U.S. Department Energy Secretary Steven Chu and U.S. Department of the Interior Secretary Ken Salazar have announced nearly $17 million in funding for research and development projects to advance hydropower technology.
Sixteen projects in 11 states were selected through a competitive grant process for their ability to contribute to the development of innovative technologies that produce hydropower more efficiently, reduce costs and increase sustainable hydropower generation.
“By improving and deploying advanced hydropower technologies, we can maximize our use of this proven clean energy resource, create jobs, and reduce our reliance on fossil fuels,” says Secretary Chu. “Hydropower can be used to store energy to help utilities better integrate other sources of renewable energy like wind and solar into the grid, improving our energy security and diversifying our clean energy resources.”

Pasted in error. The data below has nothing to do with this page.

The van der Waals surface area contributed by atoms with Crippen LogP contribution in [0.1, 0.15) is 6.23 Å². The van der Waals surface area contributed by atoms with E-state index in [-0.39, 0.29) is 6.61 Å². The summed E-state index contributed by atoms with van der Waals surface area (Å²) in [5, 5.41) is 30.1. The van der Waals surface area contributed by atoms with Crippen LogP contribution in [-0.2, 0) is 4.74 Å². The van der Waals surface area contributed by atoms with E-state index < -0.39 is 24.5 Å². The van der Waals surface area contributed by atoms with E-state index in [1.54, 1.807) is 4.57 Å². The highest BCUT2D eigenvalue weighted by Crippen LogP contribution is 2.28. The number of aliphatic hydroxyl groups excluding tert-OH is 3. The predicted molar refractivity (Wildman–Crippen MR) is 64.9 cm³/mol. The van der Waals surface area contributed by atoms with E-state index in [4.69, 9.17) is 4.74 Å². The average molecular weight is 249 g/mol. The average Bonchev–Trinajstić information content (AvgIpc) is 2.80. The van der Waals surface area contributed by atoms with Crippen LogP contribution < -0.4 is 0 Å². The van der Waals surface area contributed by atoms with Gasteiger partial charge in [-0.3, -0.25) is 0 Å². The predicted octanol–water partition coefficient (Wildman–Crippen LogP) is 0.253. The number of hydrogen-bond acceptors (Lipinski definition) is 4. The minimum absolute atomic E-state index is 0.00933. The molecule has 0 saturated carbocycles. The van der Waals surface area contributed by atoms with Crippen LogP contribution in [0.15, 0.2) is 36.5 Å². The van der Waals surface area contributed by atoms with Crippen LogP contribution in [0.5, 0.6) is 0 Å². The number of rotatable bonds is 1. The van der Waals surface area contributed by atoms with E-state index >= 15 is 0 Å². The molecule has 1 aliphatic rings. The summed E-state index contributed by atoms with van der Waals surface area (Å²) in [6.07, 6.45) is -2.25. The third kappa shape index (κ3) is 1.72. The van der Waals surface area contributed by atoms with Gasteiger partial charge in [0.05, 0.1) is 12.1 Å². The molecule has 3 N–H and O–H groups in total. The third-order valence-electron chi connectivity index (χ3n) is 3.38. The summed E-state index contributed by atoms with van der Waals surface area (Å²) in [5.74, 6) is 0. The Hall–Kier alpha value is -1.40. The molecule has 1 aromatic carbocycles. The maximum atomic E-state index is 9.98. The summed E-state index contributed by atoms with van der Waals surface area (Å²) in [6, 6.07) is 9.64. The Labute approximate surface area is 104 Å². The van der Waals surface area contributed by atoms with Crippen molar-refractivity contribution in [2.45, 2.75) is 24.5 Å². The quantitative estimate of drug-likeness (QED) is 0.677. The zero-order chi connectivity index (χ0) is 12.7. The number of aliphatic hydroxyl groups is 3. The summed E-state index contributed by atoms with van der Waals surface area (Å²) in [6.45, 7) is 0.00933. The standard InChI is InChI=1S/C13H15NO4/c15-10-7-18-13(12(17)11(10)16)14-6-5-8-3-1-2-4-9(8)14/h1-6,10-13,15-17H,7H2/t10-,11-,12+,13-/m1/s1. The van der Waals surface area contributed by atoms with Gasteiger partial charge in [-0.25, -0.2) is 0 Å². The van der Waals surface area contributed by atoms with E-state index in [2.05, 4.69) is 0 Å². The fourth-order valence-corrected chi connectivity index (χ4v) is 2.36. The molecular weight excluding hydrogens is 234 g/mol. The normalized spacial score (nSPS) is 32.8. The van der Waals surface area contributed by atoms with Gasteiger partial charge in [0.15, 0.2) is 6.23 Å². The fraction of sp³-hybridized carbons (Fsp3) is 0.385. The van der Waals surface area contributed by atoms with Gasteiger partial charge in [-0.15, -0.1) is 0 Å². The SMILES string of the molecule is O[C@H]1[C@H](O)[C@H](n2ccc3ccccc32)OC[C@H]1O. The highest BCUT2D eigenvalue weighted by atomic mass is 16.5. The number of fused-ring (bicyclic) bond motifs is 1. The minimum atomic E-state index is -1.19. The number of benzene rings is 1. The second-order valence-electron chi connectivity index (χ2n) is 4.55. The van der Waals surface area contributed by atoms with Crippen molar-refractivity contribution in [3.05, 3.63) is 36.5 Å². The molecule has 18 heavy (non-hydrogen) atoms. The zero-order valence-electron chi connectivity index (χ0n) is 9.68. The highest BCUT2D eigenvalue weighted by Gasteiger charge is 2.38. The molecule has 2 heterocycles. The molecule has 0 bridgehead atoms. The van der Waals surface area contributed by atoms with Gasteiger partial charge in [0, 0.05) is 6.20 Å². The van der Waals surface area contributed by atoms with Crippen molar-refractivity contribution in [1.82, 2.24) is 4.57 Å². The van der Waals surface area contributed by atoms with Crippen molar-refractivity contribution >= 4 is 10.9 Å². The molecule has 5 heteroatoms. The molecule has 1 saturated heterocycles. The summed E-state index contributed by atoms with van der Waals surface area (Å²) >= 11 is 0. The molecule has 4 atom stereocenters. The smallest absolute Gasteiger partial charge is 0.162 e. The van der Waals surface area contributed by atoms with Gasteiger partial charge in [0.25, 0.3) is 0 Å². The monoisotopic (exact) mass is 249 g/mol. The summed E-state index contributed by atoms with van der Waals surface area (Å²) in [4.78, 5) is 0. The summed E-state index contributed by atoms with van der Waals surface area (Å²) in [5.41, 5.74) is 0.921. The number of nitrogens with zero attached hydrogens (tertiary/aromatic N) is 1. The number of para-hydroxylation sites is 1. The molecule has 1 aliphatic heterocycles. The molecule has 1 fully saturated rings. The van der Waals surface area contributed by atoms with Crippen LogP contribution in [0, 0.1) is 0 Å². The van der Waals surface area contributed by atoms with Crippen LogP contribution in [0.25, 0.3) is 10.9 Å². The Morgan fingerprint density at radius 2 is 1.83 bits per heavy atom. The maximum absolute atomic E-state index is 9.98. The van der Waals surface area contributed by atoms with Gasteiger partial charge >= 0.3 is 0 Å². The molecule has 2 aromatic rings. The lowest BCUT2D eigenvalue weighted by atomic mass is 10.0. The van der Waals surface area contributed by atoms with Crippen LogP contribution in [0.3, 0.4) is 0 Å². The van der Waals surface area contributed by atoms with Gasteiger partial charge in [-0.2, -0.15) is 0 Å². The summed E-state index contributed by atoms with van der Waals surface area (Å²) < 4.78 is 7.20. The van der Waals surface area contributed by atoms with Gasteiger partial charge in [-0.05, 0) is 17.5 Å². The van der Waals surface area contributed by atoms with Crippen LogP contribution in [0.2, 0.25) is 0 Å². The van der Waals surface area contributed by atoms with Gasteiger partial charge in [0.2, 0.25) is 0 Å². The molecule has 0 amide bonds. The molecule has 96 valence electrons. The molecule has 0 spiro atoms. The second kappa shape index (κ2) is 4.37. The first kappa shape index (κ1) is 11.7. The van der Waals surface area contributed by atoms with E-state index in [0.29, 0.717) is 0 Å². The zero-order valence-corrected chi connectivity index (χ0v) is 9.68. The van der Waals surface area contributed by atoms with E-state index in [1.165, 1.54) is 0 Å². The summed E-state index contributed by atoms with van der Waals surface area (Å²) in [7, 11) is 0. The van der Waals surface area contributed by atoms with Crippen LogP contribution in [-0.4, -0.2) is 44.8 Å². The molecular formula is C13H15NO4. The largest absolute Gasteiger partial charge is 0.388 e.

These projects will advance sustainable renewable energy generation from small (less than 30 megawatts) hydropower resources, enhance environmental performance of hydropower, test innovative, cost-effective technologies for hydropower development at low-head (less than a 30 foot drop) sites such as irrigation canals and non-powered dams, and spur deployment of pumped storage hydropower.
Hydropower is a source of renewable energy that can be relied upon for long-term, stable production of domestic electricity. The hydropower industry currently employs more than 300,000 workers in the United States, making it not only the oldest, but also the largest renewable power generation workforce in the nation.
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